2. Copy the downloaded package to the folder where the ADB and Fastboot binaries are present.
  3. Hold the SHIFT key on the keyboard and right-click on an empty space inside the same folder.
    How to Install OTA Update on Android using 'Apply update from ADB'
  4. Select the ‘Open PowerShell window here’ option.
  5. Connect your phone to the PC using the USB cable.
  6. Now enter the following command to boot your Android device into stock recovery:
    adb reboot recovery
  7. In the stock recovery, use the Volume buttons to select the ‘Apply update from ADB‘ option.
    Sideload OTA Update using Apply update from ADB
  8. Press the Power button to confirm the selection.
  9. Now, enter the following command to install the OTA update package on your Android device:
    adb sideload
  10. Make sure to replace “” with the actual filename of the OTA update package.
  11. Once the installation is complete, select the ‘Reboot system now‘ option.

Your device will now boot into the updated firmware. You can use this method on almost every Android device. Required that you have the correct OTA update zip for your phone and stock recovery installed on it.

So this was our guide on how to manually install OTA updates on Android using Stock Recovery. If you face any errors while updating your phone using these methods, let us know by commenting below.

About the Author

Founder and Editor-in-Chief

Dhananjay has more than 11 years of experience in Android software customization and development, and has spent the past 10 years writing about it. He spends most of his prime time reading, learning and writing about Android and other open-source projects. He is also a community-taught web developer. Apart from that, he loves mountain biking and playing video games on his PlayStation.

Comments 12 Comments

  1. Can we use sideload the full OTA image to download the Android System from Android 12 to Android 9 in Google Pixel 3a XL?

  2. I am trying to sideload a ota onto a google pixel 2 whose os was corrupted but i cannot seem to be able to get either my windows 10 or my windows 7 installations to recognize the connected phone (USB connection) and a pixel does not have a SD card. I know I am doing something wrong as it is not working. I do not knwo if it is a driver issue, a connection issue a command issue or a user issue.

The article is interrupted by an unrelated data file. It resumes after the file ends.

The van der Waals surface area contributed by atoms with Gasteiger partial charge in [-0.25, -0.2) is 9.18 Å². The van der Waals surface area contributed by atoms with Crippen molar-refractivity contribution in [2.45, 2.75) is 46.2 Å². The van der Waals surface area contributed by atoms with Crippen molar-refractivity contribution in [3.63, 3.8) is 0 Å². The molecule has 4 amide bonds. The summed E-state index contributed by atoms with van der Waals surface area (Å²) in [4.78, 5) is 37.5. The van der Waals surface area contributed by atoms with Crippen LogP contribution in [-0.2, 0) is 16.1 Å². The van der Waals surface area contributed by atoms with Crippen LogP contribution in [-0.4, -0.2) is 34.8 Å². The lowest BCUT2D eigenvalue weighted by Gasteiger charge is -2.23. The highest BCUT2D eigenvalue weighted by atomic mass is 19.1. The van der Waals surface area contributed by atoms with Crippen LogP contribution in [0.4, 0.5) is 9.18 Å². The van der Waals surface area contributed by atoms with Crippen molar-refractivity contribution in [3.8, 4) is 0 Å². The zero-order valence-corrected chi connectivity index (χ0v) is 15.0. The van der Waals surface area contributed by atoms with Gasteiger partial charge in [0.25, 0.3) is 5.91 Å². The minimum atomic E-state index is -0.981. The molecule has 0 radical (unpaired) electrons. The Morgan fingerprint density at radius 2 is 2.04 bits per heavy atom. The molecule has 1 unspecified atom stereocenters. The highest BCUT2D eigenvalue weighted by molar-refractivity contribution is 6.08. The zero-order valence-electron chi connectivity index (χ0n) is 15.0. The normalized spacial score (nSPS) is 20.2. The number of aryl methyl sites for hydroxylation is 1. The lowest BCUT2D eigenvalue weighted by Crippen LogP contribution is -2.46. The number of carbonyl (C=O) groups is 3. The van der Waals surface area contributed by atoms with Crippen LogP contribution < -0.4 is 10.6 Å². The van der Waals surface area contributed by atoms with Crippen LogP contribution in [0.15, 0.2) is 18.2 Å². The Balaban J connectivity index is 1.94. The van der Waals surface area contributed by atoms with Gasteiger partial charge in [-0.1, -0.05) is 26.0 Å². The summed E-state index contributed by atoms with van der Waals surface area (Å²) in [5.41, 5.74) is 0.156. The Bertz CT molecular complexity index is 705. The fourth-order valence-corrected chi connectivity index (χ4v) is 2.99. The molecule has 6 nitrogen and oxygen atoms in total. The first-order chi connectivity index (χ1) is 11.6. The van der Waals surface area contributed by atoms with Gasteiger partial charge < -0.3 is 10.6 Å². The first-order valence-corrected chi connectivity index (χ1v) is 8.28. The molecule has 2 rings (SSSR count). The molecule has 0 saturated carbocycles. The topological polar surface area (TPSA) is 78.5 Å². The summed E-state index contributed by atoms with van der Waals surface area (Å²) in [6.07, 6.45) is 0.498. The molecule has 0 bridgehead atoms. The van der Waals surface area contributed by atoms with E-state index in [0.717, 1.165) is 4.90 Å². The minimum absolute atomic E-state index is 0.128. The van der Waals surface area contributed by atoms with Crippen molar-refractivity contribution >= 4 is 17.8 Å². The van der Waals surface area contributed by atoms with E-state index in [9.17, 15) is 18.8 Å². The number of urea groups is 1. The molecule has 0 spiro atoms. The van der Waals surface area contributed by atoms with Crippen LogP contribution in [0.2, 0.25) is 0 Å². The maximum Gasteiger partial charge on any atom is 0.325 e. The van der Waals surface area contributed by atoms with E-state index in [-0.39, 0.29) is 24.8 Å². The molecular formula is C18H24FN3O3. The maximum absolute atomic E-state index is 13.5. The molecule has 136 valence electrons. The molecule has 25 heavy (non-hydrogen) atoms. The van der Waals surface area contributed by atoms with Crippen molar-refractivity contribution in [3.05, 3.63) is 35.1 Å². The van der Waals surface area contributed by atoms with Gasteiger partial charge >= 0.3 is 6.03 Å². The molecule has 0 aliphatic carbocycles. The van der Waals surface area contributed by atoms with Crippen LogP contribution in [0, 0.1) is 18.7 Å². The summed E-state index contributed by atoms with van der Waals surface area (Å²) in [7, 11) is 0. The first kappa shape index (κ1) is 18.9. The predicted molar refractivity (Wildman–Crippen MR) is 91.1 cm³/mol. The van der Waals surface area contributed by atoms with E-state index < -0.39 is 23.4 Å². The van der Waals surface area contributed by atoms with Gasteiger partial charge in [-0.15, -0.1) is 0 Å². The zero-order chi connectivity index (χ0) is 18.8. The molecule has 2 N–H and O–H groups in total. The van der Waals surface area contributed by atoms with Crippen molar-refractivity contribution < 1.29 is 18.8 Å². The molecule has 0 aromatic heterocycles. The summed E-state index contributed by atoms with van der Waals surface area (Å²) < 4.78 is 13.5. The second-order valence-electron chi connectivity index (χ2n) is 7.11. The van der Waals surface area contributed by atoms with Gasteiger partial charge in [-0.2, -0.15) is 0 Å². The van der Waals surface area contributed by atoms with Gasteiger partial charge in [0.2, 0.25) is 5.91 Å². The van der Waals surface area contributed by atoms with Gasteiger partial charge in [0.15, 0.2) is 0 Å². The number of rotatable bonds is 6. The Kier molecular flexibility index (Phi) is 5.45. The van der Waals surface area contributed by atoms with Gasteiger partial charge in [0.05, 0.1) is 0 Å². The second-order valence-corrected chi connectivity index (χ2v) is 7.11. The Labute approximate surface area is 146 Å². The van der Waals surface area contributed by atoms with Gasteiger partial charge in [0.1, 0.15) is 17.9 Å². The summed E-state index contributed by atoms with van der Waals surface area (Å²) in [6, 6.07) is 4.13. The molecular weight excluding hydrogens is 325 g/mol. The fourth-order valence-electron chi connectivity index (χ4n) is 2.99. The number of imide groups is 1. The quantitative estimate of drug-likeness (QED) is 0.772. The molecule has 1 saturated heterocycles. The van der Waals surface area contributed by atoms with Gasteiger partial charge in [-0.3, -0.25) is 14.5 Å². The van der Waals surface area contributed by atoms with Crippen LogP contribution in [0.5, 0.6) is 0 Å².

Please assist

    1. Hi Frank. Please do the following:

      1) Boot your Pixel 2 into Bootloader Mode by holding the Volume Down + Power keys together while the phone is turned off. Then, keep tap the Volume keys a few times until you see “Recovery Mode” as a selection and finally press the Power button to confirm. This will boot your phone into the stock recovery mode, wherein, you will first see a screen with “No command” text and an Android bot. On this screen, hold the Power button and tap the Volume Up button once. This should boot your Pixel 2 into the stock recovery mode (You will see a couple of options in blue color, along with some device info in yellow color on the top-left).

      2) Connect your phone to the PC via a USB cable.

      3) Use the Volume keys to move the selector (in stock recovery mode) to “Apply update from ADB”. And then press the Power button to confirm the selection. This will put your phone into ADB sideload mode. You can confirm this by looking at the text on the bottom of the screen. It should say something like: Now send the package you want to apply to the device with “adb sideload “Device Manager”. In the device manager window, you should see a yellow triangular warning icon right beside your phone (In case there’s a driver issue). If it doesn’t show any sorts of warnings, then you can continue to enter the ADB sideload command on your PC’s PowerShell/CMD window.

      Please let me know if you have any questions.

  3. Does “USB Debugging” need to be Enabled under “Developer Options” for any of these methods or is that dependent on the phone manufacturer/model?

    I’m investigating options to recover a Pixel 1 suffering from a bootloop issue. Despite many of these guides I find being nearly identical in instruction, it seems half of these say it’s necessary to Enable USB Debugging for this process to be successful (especially Method 2).

    1. Hi Willy. I can understand the confusion, considering how several online resources just blindly copy and paste redundant requirements.

      The only thing that you need to know here is: USB debugging only needs to be enabled to make an ADB connection between the PC and the device, while the phone is BOOTED INTO THE OS.